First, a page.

Assume it does; it sets the precedent. What if two more religions follow suit, each demanding a different day off? The resulting dilemma begs the question: will any workdays remain if every religious group seeks the state’s legislative protection? 

This contemplation underscores Tanzania’s identity as a secular state free from religious affiliation. But is this freedom from religious affiliation obvious in the reasoning behind legislative decisions and/or omissions?

After a few days, I called the health worker again. She skipped pleasantries and voiced her disappointment, reminding me of my previous call’s abrupt end. Undeterred, I asked, “How does China approach our topic?” Without missing a beat, she delved into a comparison. 

READ MORE: Abortion Is Healthcare

“The Chinese, much like South Africa and Rwanda, uphold the same grounds; abortion is legal on pregnancy resulting from rape and incest,” she explained. “However, China enforces a two-child policy, permitting legal and safe termination for a third pregnancy.” 

Safe abortion 

Her emphasis on “safe abortion” resonated with her firsthand experience in Tanzania’s health sector, where she witnessed the dire consequences of unsafe procedures. Tragically, nearly thirteen per cent of maternal deaths in Tanzania result from such practices. 

We must expand grounds for legal and safe abortion by aligning with our endorsement of the Maputo Protocol. Yet, its impact remains limited until we domesticate it into our laws.

The stigma surrounding abortion leaves many women afraid to seek post-abortion care, fearing society’s judgment and the subsequent legal process, unaware that forgoing post-abortion care could lead to severe consequences, including lifelong infertility. 

Addressing these challenges requires a multifaceted strategy, starting with amendments to the Penal Code, Cap 16, to allow abortion for victims of rape, assault, or incest. 

READ MORE: Is My Gender a Scary Thing to Make Me Die?

Echoing Deng Xiaoping’s wisdom, We shall cross the river by touching the stones, Tanzania must proceed with deliberate yet very cautious legal reforms to safeguard the sexual and reproductive health rights of women while preventing the abuse of the process.

Shying away

My quest for knowledge has fuelled my passion for debate, revealing that while Tanzanians enjoy debating, many shy away from discussing abortion.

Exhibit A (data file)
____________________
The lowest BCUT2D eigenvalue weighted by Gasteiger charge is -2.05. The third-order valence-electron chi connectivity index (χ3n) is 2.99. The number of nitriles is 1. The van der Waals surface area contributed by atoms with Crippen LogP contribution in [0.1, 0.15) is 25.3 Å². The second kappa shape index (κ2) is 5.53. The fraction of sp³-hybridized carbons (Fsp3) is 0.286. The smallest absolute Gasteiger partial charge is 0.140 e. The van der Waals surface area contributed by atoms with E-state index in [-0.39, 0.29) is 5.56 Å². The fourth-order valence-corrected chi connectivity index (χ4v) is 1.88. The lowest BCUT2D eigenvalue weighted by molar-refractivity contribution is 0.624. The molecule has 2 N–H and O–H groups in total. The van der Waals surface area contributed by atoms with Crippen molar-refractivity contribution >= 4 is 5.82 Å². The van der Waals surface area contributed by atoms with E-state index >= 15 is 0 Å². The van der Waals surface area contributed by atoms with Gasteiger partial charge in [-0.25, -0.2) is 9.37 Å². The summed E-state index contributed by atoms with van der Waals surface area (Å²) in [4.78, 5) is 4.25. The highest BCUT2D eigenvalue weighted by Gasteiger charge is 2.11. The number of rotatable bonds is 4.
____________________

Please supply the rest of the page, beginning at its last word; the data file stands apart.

Despite awareness of widespread illegal and unsafe abortions leading to maternal deaths, Tanzanians often avoid the topic, citing the law’s prohibition without acknowledging its changeability. 

In the words of Tanzania’s first President, Julius Nyerere, “We can’t solve our problems by assuming they don’t exist.” Tanzanians forget that our laws weren’t proclaimed by King Louis XVI, who claimed to be the State, and the laws were his wishes.

Instead, our laws are written by the people’s elected representatives; thus, they can be erased and rewritten to protect women from being forced to carry pregnancies resulting from rape or sexual assault. 

READ MORE: Vavagaa: A Feminist Storytelling Platform Seeking to Disrupt Tired Narratives

By endorsing and ratifying the Maputo Protocol, Tanzania has moved beyond debating its people’s values and norms. Now, it’s time to act. Let’s embrace open dialogue, view the world objectively, and tailor solutions to safeguard women’s sexual and reproductive health rights within our unique context.

Clay Mwaifwani is a Dar es Salaam-based lawyer and commentator. He can be reached at or on X as @clay_mwaifwani. The opinions expressed here are the writer’s own and do not necessarily reflect those of The Chanzo. If you are interested in publishing in this space, please contact our editors at

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6 Responses

  1. How wonderful is it to talk about such a sensitivity topic, You said it right, Let’s embrace open dialogue, view the world objectively and tailor solutions🙌

  2. What is “legal ” isn’t always right. Apartheid was legal. The ethnic cleansing of Palestinians is said to be legal in the eyes of the ILLEGAL ISRAEL state. The fight should continue #AlutaContinua. Actually, abortion should be legalized and made a choice with no pre-determinants like assault, rape and incest. One may want sex but not pregnancy. Isn’t that democracy (self democracy) – freedom of choice?